By Shana Adkisson
The Norman Transcript
NORMAN — When the staff of Health for Friends Women and Children’s Center officially opened its doors on Nov. 12, they knew that this was just the beginning.
“It’s been a wonderful journey that we are continuing on. I can’t wait to see the waiting room packed with kids.” Brian Karnes, CEO of Health for Friends, said. “It’s such a huge step, I don’t know if it’s really sunk in yet that we’ve made it here.”
Health for Friends, a non-profit medical clinic for low-income families that has been in operation for more than 27 years, opened the clinic to the community in hopes to provide an alternative medical facility.
“We’re not just urgent care, we want to be the long-term provider,” Karnes said.
The 3,000 square foot same day clinic has four pediatric rooms, all which will have different themes. The clinic will provide wellness exams to women and children. The pediatric clinic offers everything that a pediatrician’s office would offer for newborns to age 18, including sports physicals, well child checks and vaccinations.
The clinic has been in the works for about a year when the Health for Friends board and management team came together to look at services that were lacking in Norman for the uninsured, and for those that were on Medicare and Medicaid.
“The pediatric clinic was one that kept coming up. We decided to start looking for a facility because our original offices were completely full with all the services that we have there. So we knew we couldn’t expand there. We looked for another site that we all could move into, but there is just not that kind of space,” Karnes said.
In May, the space at 1124 N. Porter Ave. was rented by Health for Friends and the building of its staff began.
“What we kept hearing is that there is a limited number of physicians that were seeing kids that were uninsured, but kids also that were on Medicaid. We kept hearing also from staff at Norman Regional that a lot of kids that were born there were on SoonerCare and they didn’t have a place to send them for that first follow-up visit,” Karnes said. “For some of them, they are going across the street to the emergency room and using that as their well child check for sniffles and coughs.”
The clinic, which Karnes said is offered to all income levels, also will accept patients from the Blanchard, Noble, Purcell and south Oklahoma City areas.
If patients are under the 200 percent poverty level, then the clinic puts the office copay on a sliding scale.
“People don’t really understand non-profit community health centers because we haven’t had one. Even though we’ve been around for 27 years, people are used to us to just serving the homeless. But now, we are non-profit, so if someone were to come in and pay the full rate, it would be less. The money goes back into serving Norman. We’re helping kids who go to schools with their kids, who go to our churches, who shop at our stores. The healthier we can keep workers and shoppers and school kids, that’s in everybody’s best interest,” said Lisa Schmidt, Heath for Friends fund development manager.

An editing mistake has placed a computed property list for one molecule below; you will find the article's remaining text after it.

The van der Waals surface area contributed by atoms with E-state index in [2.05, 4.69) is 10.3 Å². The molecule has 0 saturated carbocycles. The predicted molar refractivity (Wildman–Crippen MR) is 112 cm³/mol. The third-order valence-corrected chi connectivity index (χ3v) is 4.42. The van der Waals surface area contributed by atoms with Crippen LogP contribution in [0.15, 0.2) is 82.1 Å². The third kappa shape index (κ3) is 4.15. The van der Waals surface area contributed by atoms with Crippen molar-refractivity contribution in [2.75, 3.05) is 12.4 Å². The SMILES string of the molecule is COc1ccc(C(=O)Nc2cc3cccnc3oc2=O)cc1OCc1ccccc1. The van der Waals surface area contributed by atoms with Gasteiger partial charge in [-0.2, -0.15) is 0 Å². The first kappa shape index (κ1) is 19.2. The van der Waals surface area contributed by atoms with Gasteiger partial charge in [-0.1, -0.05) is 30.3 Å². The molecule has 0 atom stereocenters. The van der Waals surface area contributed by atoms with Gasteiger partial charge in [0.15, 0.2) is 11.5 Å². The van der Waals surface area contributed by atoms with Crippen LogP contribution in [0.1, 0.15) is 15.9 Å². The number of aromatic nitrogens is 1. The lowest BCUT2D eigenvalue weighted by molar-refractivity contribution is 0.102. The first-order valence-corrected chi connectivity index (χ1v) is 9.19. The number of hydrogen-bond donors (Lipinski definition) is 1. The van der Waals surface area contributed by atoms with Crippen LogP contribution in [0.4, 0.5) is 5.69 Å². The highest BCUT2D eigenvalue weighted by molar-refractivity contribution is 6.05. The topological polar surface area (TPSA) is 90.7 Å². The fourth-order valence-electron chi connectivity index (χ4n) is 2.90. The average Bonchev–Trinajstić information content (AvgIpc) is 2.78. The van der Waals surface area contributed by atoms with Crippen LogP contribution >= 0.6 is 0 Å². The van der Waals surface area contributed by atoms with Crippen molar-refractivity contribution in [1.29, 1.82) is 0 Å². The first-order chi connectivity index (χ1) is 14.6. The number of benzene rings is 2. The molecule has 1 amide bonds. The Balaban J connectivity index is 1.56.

The clinic will take insured patients, but its main focus is going to be on the uninsured, Medicaid, and SoonerCare patients.
“Just because we’ve seen they are underserved and also the state government and federal government have run reports that show our area, right here, that we’re deemed a medically under served area for those populations,” Karnes said.
Serving as the supervising physician for the clinic is Dr. Don Wilber, who also was instrumental in allowing the clinic to open.
“From the beginning, with me, it has always been what can we do to better serve the community that we can see more patients? But see more patients in a way that we can get people in and get them healthy, not generate revenue,” Karnes said.
But the opening of the Health for Friends Womens and Children’s Center is just the beginning. Karnes is hopeful of future plans to offer a qualified health center and add more services to the area.
“We have this today, but in the future we are looking to add in optometry, on-site diagnostic imaging and labs, a dietitian,” Karnes said. “I want to build a large facility that houses all of these services in one spot. Along with on-site daycare for single parents that can’t find someone to watch their kid. You don’t want them holding onto a kid while they are getting a root canal. And looking at adding more on-site services for our aging population, also.”
Clinic hours are from 8:30 a.m. - 5 p.m. Monday-Thursday and from 8:30 a.m. -noon on Friday. The clinic closes for lunch from noon-1 p.m. To make an appointment, call 701-1804.
A ribbon cutting and open house for the Women and Children’s Center will be from 4-6 p.m. on Dec. 13.
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